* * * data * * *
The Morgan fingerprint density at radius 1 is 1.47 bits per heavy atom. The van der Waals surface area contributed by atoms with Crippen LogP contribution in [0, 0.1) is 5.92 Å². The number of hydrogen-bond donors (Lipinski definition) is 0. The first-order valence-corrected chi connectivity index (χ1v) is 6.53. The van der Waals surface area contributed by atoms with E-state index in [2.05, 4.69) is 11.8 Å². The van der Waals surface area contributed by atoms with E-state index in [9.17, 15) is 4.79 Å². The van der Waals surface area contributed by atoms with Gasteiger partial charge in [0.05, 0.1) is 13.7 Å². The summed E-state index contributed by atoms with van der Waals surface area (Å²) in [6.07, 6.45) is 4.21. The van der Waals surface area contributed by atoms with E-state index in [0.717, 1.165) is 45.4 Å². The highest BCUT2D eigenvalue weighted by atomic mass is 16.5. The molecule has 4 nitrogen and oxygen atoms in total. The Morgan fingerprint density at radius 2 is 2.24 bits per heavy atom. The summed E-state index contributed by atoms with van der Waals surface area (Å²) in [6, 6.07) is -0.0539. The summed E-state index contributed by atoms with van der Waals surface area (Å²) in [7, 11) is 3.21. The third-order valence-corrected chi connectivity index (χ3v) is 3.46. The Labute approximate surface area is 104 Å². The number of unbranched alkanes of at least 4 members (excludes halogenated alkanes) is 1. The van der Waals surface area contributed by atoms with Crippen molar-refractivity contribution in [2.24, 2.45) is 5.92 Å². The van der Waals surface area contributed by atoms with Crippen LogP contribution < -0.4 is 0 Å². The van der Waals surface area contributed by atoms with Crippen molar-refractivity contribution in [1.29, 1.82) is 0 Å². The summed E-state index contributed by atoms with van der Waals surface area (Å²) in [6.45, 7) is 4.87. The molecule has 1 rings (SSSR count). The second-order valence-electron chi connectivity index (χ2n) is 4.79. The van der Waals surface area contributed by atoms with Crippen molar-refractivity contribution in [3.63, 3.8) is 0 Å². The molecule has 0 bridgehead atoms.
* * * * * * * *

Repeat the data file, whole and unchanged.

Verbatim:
The Morgan fingerprint density at radius 1 is 1.47 bits per heavy atom. The van der Waals surface area contributed by atoms with Crippen LogP contribution in [0, 0.1) is 5.92 Å². The number of hydrogen-bond donors (Lipinski definition) is 0. The first-order valence-corrected chi connectivity index (χ1v) is 6.53. The van der Waals surface area contributed by atoms with E-state index in [2.05, 4.69) is 11.8 Å². The van der Waals surface area contributed by atoms with E-state index in [9.17, 15) is 4.79 Å². The van der Waals surface area contributed by atoms with Gasteiger partial charge in [0.05, 0.1) is 13.7 Å². The summed E-state index contributed by atoms with van der Waals surface area (Å²) in [6.07, 6.45) is 4.21. The van der Waals surface area contributed by atoms with E-state index in [0.717, 1.165) is 45.4 Å². The highest BCUT2D eigenvalue weighted by atomic mass is 16.5. The molecule has 4 nitrogen and oxygen atoms in total. The Morgan fingerprint density at radius 2 is 2.24 bits per heavy atom. The summed E-state index contributed by atoms with van der Waals surface area (Å²) in [6, 6.07) is -0.0539. The summed E-state index contributed by atoms with van der Waals surface area (Å²) in [7, 11) is 3.21. The third-order valence-corrected chi connectivity index (χ3v) is 3.46. The Labute approximate surface area is 104 Å². The number of unbranched alkanes of at least 4 members (excludes halogenated alkanes) is 1. The van der Waals surface area contributed by atoms with Crippen molar-refractivity contribution in [2.24, 2.45) is 5.92 Å². The van der Waals surface area contributed by atoms with Crippen LogP contribution < -0.4 is 0 Å². The van der Waals surface area contributed by atoms with Crippen molar-refractivity contribution in [1.29, 1.82) is 0 Å². The summed E-state index contributed by atoms with van der Waals surface area (Å²) in [6.45, 7) is 4.87. The molecule has 1 rings (SSSR count). The second-order valence-electron chi connectivity index (χ2n) is 4.79. The van der Waals surface area contributed by atoms with Crippen molar-refractivity contribution in [3.63, 3.8) is 0 Å². The molecule has 0 bridgehead atoms.